Tribal members have pursued the credit union since 2004, said Ron Douglas, the chairman of the Chippewa Eagle board, in a Morning Sun video available on the central Michigan news outlet’s website. “One of the things that kept coming up was that we needed some way for Tribal members and employees to take care of their finances,” Douglas said. “After seven years, we have it.”
Prior to the opening ceremony of Chippewa Eagle Federal Credit Union on March 7, between 300 and 500 people had become members, Douglas told the Sun last week.
A credit union is a not-for-profit organization owned by its members, as opposed to a commercial financial institution. Rather than savings accounts at a commercial bank, federal credit unions offer share accounts. In the beginning, Chippewa Eagle FCU plans to offer multiple share accounts, such as regular shares, club accounts, money market shares, share certificates, and share drafts or checking-type accounts, reported the Sun.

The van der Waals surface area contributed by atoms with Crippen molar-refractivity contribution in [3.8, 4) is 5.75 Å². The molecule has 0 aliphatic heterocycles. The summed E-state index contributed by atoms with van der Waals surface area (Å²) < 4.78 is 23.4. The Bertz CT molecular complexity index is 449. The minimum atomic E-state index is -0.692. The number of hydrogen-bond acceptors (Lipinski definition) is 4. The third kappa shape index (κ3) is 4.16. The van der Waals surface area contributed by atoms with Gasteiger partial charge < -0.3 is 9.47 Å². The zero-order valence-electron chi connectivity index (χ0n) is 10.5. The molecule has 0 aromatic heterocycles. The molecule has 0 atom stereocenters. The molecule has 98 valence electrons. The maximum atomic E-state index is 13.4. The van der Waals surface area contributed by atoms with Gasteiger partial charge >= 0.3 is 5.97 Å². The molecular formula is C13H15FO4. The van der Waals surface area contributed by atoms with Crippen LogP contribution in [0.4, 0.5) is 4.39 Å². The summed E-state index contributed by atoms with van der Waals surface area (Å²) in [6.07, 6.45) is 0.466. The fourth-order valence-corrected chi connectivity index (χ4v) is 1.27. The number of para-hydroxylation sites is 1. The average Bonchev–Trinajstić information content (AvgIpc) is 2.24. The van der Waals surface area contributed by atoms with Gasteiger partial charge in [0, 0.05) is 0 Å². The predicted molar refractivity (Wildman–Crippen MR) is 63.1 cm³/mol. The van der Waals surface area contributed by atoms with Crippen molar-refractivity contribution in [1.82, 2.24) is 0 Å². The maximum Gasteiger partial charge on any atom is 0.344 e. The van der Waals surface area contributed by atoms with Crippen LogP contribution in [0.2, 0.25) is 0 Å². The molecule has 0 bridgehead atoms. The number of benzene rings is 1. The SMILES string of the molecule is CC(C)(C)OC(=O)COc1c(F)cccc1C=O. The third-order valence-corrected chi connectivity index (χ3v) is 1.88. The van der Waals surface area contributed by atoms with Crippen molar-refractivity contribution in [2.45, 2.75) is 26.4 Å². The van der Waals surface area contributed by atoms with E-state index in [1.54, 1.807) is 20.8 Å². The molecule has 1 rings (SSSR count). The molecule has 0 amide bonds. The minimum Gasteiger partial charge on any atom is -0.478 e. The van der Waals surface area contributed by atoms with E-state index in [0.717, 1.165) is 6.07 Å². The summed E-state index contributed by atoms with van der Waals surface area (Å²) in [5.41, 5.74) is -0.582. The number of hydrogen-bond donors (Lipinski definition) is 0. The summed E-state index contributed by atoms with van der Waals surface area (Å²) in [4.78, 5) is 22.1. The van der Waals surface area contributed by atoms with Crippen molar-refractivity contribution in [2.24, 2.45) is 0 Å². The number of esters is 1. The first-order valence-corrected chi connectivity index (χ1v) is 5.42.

In addition, it will offer a variety of personal loans. After remaining open for one year, it will be able to make business loans, Douglas said. Two years down the road, it will be authorized to make mortgage loans. Other services soon to be on the table could include credit cards, unsecured lines of credit, individual retirement accounts and member business accounts.
Residential mortgage loans would be significant for Chippewa Eagle’s business. The credit union would fill a gap, because traditional banks are generally reluctant to finance on-reservation housing because the land is held in trust by the federal government. Since only tribal members can buy homes on trust lands, it limits a traditional commercial lender’s recourse if a borrower defaults on a loan.
When the National Credit Union Administration granted the Chippewa Eagle FCU its charter on May 25, 2010, the administration highlighted the credit union’s plans to offer financial educational opportunities in conjunction with existing tribal programs, stated the administration’s press release.